…which, when factored into a similar, but dissimilar, phenomenon told by the Madeleine Beresford story, I felt as if my entire reading-mind was also stretching! The Beresford tale told of how the future is actually lived by human beings as a journey on real computer-trains masquerading as old-fashioned trains (or vice versa?) rather than it being a role-playing computer-game lived *within* a computer … but this story portrays how music changed the actual journey itself with deceptively louder / or increasingly closer to the music-output-synaptic-‘real ears’-ideal via separate or even brain-embedded computer-loudspeakers in synergy with some internet PayPal etc shenanigans. Meanwhile, the items of Sound-Equipment with registered technical names galore hang on to our coat-tails as we hang on to theirs. Or that’s how I felt.
There’s even a reference to the main protagonist’s day-job cataloguing (Gary Budgen’s?) (archaeological) ‘finds’ before he becomes embroiled in that music scenario — serving again to accentuate that interface between the physical and the hyperspace…hence the space rock in my picture above. (The cover of TQF #43 is by Howard Watts and I presume it illustrates this story as written by himself).
The story starts as an engaging memory of school days and I thought it was a re-telling of the History Boys by Alan Bennett that’s on TV tonight. But it soon turns into a wonderfully hilarious reunion by our protagonist and an old school friend in the world I have tried to adumbrate above. Once a cruel schoolboy, ever a cruel man, I guess, as this friend entices our hero into a bet about music on which far more than money depends. The descriptions and names of the various items of Sound equipment are truly mind-boggling and, as a big music fan myself, I never thought there could be a story about loudspeakers in such a way. But this is it. Brian Eno eat your heart out. A quasar-migraine is the least of your troubles! An eschatological synthesiser of a fiction that, if you are attuned to it, as I am, you will never forget. What is more, the conversation with the ‘veg-prep’ is probably one of the funniest things I have ever read.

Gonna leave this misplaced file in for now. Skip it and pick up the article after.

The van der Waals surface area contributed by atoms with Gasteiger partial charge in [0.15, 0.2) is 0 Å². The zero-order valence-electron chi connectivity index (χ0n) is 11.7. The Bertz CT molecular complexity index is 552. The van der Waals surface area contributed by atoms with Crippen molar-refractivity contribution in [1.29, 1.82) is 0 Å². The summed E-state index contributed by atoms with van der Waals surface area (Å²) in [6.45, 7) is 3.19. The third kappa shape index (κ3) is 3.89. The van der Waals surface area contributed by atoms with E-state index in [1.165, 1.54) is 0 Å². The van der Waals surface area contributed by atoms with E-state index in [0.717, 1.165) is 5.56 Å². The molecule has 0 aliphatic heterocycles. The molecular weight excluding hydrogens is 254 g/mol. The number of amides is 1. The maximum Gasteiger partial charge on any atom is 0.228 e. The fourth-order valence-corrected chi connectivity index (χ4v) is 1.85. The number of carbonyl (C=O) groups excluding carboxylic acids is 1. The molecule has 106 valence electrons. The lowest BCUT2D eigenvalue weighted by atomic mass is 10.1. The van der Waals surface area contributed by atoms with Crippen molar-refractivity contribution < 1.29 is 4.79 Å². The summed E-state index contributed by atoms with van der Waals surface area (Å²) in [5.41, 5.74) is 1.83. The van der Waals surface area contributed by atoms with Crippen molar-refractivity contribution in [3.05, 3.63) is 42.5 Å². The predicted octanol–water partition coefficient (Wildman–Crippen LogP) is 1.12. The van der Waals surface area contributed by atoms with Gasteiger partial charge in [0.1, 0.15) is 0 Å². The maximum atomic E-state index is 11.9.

Flight – Mitchell Edgeworth
“‘How could somebody possibly get lost driving down the M1?’
‘I dunno. He’s a pilot, not a navigator.'”
In many ways, this shouldn’t be the sort of story that appeals to me. My fault, if so, not the story’s. Ostensibly, a well-crafted 22nd Century story on Mars that tells of the obsession with obtaining a pilot during a pilot shortage for what seems to be a makeshift spacecraft – involving crooked means and a gunfight. A professional story about amateur characters. Engaging, and often amusing. And the ‘genius loci’ of the Martian City with its architecture-for-many and sudden shafting light and claustrophobia … followed by a sudden expanding of urban vista. Later the spaceflight’s own expanding vista. I can appreciate the skill. But still not my story?
Yet, there was more to this story somehow. I’m still thinking about it and for me an aftertaste is important.
Significantly, this story’s “Flying stonewall” seems to encapsulate the gestalt of all the fiction in TQF #43 (i.e. that interface of Budgen’s physical and Beresford’s hyperspace), a life not so much interrupted but controlled by computer, which someone in this story tries to ‘scramble’ during the gangster type interactions that occur – which parallels the scrambled improvisation of the spacecraft itself. I could not help but remember this book’s excellently meticulous cover design when studied close-up, as I hope I have done to the fiction itself, doing it justice (a part of which design is shown above) and then relating it to the inside of this story’s spacecraft, not so much a Tardis as the inside of a house adapted by all manner of child-like knobbed-controls from ready-mades. I often controlled such ‘flight’ from inside my childhood home in the 1950s. But I was both pilot and navigator, I’m sure. I had to be, being an only child.
Which brings me back to Douglas Thompson’s ‘rewritten history’ as these amateur chancers in the story make their own ‘cosmic spring’. Their version of the futuristic retro-train or my ‘spiritual helicopter’, perhaps. Ten million computers looked up.
My typo-hunters hunted for typos but typos they found none.
[Later Edit (10 May)]: unless ‘Fingals Cave’ should be ‘Fingal’s Cave’?
I also ought to confirm that the fiction in this book only represents about half of its contents, the rest being SF, Fantasy and Horror reviews and an interesting editorial by the eponymous editor about his unannounced abandoning of Facebook but not of Twitter. (I don’t know how that sits with the internet-fantasy of some of this issue’s stories).
The other editor of this book is someone named John Greenwood who, in my experience, does not seem to write editorials.
Thanks for the review. I have to own up and say that there is a typo in the printed edition. For some reason I remain convinced that Douglas Ogurek’s middle initial should be R, no matter how often he tells me it’s J, and in this issue it slipped through in a couple of places.
Ah, my typo-hunters only checked the fiction in TQF #43. 🙂
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My other reviews of TQF publications: Real-Time Review of TQF #37 & Real-Time Review of TQF #39 & Real-Time Review of TQF #40 & Real-Time Review of TQF #41 & Theaker’s Quarterly Fiction #43 & Theaker’s Quarterly #44.